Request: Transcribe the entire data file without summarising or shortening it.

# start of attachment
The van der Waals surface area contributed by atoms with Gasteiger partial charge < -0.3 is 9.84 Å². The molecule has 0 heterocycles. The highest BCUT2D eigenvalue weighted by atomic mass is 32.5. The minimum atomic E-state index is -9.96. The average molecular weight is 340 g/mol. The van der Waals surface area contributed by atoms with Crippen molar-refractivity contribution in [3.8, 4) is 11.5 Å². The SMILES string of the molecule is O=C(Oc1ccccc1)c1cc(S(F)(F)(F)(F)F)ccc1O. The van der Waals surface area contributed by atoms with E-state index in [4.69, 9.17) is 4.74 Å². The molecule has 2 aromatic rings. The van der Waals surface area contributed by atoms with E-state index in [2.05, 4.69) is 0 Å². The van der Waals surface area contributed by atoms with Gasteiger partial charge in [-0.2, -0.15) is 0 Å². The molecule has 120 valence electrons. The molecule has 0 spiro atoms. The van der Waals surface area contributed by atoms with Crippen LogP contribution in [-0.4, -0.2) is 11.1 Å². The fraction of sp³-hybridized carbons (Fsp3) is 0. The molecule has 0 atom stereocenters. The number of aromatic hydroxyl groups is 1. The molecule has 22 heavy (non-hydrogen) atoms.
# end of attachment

The van der Waals surface area contributed by atoms with Gasteiger partial charge < -0.3 is 9.84 Å². The molecule has 0 heterocycles. The highest BCUT2D eigenvalue weighted by atomic mass is 32.5. The minimum atomic E-state index is -9.96. The average molecular weight is 340 g/mol. The van der Waals surface area contributed by atoms with Crippen molar-refractivity contribution in [3.8, 4) is 11.5 Å². The SMILES string of the molecule is O=C(Oc1ccccc1)c1cc(S(F)(F)(F)(F)F)ccc1O. The van der Waals surface area contributed by atoms with E-state index in [4.69, 9.17) is 4.74 Å². The molecule has 2 aromatic rings. The van der Waals surface area contributed by atoms with E-state index in [2.05, 4.69) is 0 Å². The van der Waals surface area contributed by atoms with Gasteiger partial charge in [-0.2, -0.15) is 0 Å². The molecule has 120 valence electrons. The molecule has 0 spiro atoms. The van der Waals surface area contributed by atoms with Crippen LogP contribution in [-0.4, -0.2) is 11.1 Å². The fraction of sp³-hybridized carbons (Fsp3) is 0. The molecule has 0 atom stereocenters. The number of aromatic hydroxyl groups is 1. The molecule has 22 heavy (non-hydrogen) atoms.